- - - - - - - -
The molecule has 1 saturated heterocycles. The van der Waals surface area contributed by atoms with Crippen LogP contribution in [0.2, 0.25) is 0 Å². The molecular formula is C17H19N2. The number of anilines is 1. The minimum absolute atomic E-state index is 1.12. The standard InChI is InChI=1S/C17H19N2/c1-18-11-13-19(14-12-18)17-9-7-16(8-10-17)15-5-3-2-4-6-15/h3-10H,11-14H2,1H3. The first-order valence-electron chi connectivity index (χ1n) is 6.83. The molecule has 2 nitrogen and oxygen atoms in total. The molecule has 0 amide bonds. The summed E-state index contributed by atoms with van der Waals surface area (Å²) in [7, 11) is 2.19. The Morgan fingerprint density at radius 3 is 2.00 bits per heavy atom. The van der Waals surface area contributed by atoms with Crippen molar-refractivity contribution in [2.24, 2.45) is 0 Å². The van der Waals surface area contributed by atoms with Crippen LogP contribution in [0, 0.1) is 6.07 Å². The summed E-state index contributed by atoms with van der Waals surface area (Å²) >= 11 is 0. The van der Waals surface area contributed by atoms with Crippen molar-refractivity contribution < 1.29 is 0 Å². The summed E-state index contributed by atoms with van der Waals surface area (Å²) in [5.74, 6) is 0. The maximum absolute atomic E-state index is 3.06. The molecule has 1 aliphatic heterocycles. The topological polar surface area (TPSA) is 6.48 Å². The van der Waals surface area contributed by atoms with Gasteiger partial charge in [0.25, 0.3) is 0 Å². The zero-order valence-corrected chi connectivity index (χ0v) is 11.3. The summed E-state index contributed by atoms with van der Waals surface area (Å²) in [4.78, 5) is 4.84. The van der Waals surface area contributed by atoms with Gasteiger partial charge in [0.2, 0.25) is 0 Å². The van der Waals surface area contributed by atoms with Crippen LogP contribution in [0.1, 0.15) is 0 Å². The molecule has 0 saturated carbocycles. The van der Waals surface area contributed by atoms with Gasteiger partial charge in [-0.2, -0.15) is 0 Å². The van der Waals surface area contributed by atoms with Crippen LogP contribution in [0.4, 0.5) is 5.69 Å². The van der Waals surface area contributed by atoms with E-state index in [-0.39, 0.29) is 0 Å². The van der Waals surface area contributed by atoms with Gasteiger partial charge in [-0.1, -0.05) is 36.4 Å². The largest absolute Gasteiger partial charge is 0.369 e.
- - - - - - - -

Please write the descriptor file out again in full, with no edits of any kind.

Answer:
The molecule has 1 saturated heterocycles. The van der Waals surface area contributed by atoms with Crippen LogP contribution in [0.2, 0.25) is 0 Å². The molecular formula is C17H19N2. The number of anilines is 1. The minimum absolute atomic E-state index is 1.12. The standard InChI is InChI=1S/C17H19N2/c1-18-11-13-19(14-12-18)17-9-7-16(8-10-17)15-5-3-2-4-6-15/h3-10H,11-14H2,1H3. The first-order valence-electron chi connectivity index (χ1n) is 6.83. The molecule has 2 nitrogen and oxygen atoms in total. The molecule has 0 amide bonds. The summed E-state index contributed by atoms with van der Waals surface area (Å²) in [7, 11) is 2.19. The Morgan fingerprint density at radius 3 is 2.00 bits per heavy atom. The van der Waals surface area contributed by atoms with Crippen molar-refractivity contribution in [2.24, 2.45) is 0 Å². The van der Waals surface area contributed by atoms with Crippen LogP contribution in [0, 0.1) is 6.07 Å². The summed E-state index contributed by atoms with van der Waals surface area (Å²) >= 11 is 0. The van der Waals surface area contributed by atoms with Crippen molar-refractivity contribution < 1.29 is 0 Å². The summed E-state index contributed by atoms with van der Waals surface area (Å²) in [5.74, 6) is 0. The maximum absolute atomic E-state index is 3.06. The molecule has 1 aliphatic heterocycles. The topological polar surface area (TPSA) is 6.48 Å². The van der Waals surface area contributed by atoms with Gasteiger partial charge in [0.25, 0.3) is 0 Å². The zero-order valence-corrected chi connectivity index (χ0v) is 11.3. The summed E-state index contributed by atoms with van der Waals surface area (Å²) in [4.78, 5) is 4.84. The van der Waals surface area contributed by atoms with Gasteiger partial charge in [0.2, 0.25) is 0 Å². The van der Waals surface area contributed by atoms with Crippen LogP contribution in [0.1, 0.15) is 0 Å². The molecule has 0 saturated carbocycles. The van der Waals surface area contributed by atoms with Gasteiger partial charge in [-0.2, -0.15) is 0 Å². The van der Waals surface area contributed by atoms with Crippen LogP contribution in [0.4, 0.5) is 5.69 Å². The van der Waals surface area contributed by atoms with E-state index in [-0.39, 0.29) is 0 Å². The van der Waals surface area contributed by atoms with Gasteiger partial charge in [-0.1, -0.05) is 36.4 Å². The largest absolute Gasteiger partial charge is 0.369 e.